Did he talk much about Duane?
He would think or talk about Duane almost every day. Duane’s presence was very much felt in the house, with pictures and letters and through Duane’s daughter Galadrielle, who Gregg really treated like another of his children. He loved her — she was an ever-present reminder of Duane. I remember, I guess it was during the Allmans’ 40th anniversary concerts, Eric Clapton guested [Duane famously played on Clapton’s 1970 “Layla” album] and I brought Galadrielle into Clapton’s dressing room to introduce them and the they both just started weeping. It was an incredible moment.
But he talked about the early days a lot. I remember once we were in Nashville, where Gregg was born, and I had always asked him to show me his childhood home, and for one reason or another we’d never had time, but one day six or seven years ago we did. So me and Gregg and his closest friend Huell “Chank” Middleton and a driver found his childhood home, he hadn’t been there since he was 6 or 7 years old, but he remembered how to get there. We rang the doorbell and a mother answered, with a couple of kids getting ready for soccer practice, and we just blew her away, she had no idea he had lived there. Gregg spent about 45 minutes there taking pictures and reminiscing, funny stories — “I can’t believe how small Duane’s and my bedroom was,” “This is the tree where Duane tied me up once,” funny, funny stories. We were there for a concert and we invited the whole family down.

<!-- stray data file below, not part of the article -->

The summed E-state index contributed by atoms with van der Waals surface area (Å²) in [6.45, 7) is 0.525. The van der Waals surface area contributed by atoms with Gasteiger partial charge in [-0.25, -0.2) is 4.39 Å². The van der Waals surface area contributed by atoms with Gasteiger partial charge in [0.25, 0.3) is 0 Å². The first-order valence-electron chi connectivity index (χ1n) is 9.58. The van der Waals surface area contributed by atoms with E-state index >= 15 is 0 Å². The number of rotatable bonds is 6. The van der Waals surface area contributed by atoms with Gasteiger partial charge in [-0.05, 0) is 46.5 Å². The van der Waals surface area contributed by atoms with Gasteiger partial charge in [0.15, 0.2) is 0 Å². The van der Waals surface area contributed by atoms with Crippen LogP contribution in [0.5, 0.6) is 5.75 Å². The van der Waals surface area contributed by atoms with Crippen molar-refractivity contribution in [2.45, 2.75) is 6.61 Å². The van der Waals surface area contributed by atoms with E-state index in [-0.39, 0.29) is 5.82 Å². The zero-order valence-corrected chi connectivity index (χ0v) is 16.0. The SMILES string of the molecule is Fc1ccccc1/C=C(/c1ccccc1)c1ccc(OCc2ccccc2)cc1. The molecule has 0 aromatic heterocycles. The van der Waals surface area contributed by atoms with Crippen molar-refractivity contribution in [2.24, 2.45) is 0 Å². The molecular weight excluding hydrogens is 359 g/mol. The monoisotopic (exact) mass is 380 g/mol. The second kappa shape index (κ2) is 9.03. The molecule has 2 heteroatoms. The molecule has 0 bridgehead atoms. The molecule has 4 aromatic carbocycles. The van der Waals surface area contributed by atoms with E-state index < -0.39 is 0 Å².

You’ve said he was at peace. Can you talk about that a bit more?
I would say he knew for the last six months that he was getting toward the end of his life, and he became resolved and peaceful. We cancelled [tour] dates when we had to, but we ended up playing through the end of October — we’d hoped to get through the end of the year but he’d had another bout of pneumonia and other respiratory ailments. But for good or bad, he got to be home and relax, even though his true passion was being on the road. He’d listen to music, read books, see his kids, he got married to Shannon in February so he was able to take advantage of that time with her and being at his house, sitting by the pool, playing with his dogs. And thank goodness he did not suffer at the end, he died peacefully at home.